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Pennsylvania Dutch Furniture: Characteristics & History

Instructor: Christopher Muscato

Chris has a master's degree in history and teaches at the University of Northern Colorado.

You may have heard of the Pennsylvania Dutch, but have you ever checked out their furniture? In this lesson, you can! We'll look at its major characteristics and see what role it played in Pennsylvania Dutch culture.

The Pennsylvania Dutch and their Furniture

Fun fact: The Pennsylvania Dutch are not Dutch. So, why are they called that? Dutch, in this case, does not refer to the Netherlands. It's a mistranslation of the word Deutsch, the German word for the German language. That's right, the Pennsylvania Dutch are ancestrally German.

In the USA today, the Pennsylvania Dutch are a major ethnic/cultural group in Pennsylvania. Their ancestors arrived in the American colonies back in the 1680s, settling into their own part of Pennsylvania and building new German communities based on the ones they left behind in the Rhine Valley. So, how exactly do you translate a German village into rural Pennsylvania? How about making German-style furniture? It ended up becoming a style as American as Dutch apple pie.

Style Versus Utility

As we start to look at Pennsylvania Dutch furniture, there's one thing we have to keep in mind. This was colonial furniture, made by people who had moved thousands of miles from their homeland and were living in very rural and remote communities. So, while we can examine major trends, at the end of the day, the finished product was ultimately a result of the available material and the artist's tastes.

Pennsylvania Dutch furniture complimented their regional architecture
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True Pennsylvania Dutch furniture was produced from roughly 1720 to 1830, as German furniture makers arrived in the Pennsylvania Dutch colonies. They brought German woodworking techniques with them, but also began to incorporate techniques and styles found in nearby English colonies. Ultimately, Pennsylvania Dutch furniture represented a distinct interpretation of many other styles popular in Europe, and the colonies throughout this time, all created foremost with a focus on utility. Again, this was colonial living; it was more important for things to be practical than stylish. Pennsylvania Dutch furniture was noted for its stability and longevity.

Characteristics

So, how can we characterize Pennsylvania Dutch furniture? The furniture objects created by these craftspeople was often straightforward and direct, but nevertheless often followed the German tradition of utilizing elaborate joints to hold it together. Furniture pieces emphasized straight lines, not curves, and very commonly had tapered legs.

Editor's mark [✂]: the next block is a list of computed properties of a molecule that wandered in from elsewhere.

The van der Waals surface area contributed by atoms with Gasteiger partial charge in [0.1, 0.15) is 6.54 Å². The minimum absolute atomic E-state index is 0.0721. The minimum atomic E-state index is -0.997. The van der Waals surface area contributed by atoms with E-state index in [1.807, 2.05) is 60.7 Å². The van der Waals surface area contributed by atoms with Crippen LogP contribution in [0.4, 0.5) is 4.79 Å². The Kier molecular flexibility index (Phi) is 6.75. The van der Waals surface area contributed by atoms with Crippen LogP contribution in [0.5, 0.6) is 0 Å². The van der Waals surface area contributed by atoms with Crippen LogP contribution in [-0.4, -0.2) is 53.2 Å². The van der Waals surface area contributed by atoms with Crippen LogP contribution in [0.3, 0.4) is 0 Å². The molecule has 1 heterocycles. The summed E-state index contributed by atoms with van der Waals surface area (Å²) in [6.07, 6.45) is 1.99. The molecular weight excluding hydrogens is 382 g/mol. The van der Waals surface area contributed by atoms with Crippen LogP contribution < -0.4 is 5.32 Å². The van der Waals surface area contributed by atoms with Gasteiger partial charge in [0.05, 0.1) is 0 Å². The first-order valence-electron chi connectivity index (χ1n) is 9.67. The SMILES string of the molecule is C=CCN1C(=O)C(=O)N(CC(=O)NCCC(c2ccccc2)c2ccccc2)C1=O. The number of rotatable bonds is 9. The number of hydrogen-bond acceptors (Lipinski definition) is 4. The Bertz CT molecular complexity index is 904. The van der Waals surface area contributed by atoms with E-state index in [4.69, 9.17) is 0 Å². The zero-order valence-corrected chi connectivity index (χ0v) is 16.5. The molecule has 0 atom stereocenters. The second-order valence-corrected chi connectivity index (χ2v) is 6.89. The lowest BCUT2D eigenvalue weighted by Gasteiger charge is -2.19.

Perhaps the most definitive characteristic of Pennsylvania Dutch furniture, however, was the way it was decorated. Most furniture in the English colonies was polished, varnished, or finished with veneer. This did happen in Pennsylvania Dutch villages, but the most prominent form of decoration was painting. Pennsylvania Dutch furniture was painted in bright and colorful scenes of daily life, with birds or other animals, or patterns of geometric shapes. This is one of the most definitive hallmarks of the Pennsylvania Dutch style.

Types of Furniture

Within Pennsylvania Dutch communities, you'd find all the basic furniture items (chairs, tables, chests, etc), but there were a few notable variations unique to these furniture makers. First was the sawbuck table, an oversized table that could hold a large family and plenty of heavy German food. Rather than resting on individual legs, the sawbuck tabletop sat on two x-shaped supports, giving the large table greater stability.

Considering the large tables, Pennsylvania Dutch households needed large cupboards to store all the plates and silverware. Known as shrank cupboards, these oversized storage units took up a lot of floor room but were often painted with lively colors, and scenes of daily life.

A girl retrieves linens from the hope chest
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Finally, Pennsylvania Dutch homes were also never complete without a brightly colored hope chest, used to store the fine linens which were typically associated with the dowry of young women. These dowry chests were often light blue and white with flowers, birds, and other natural motifs, but could be found in other colors as well.

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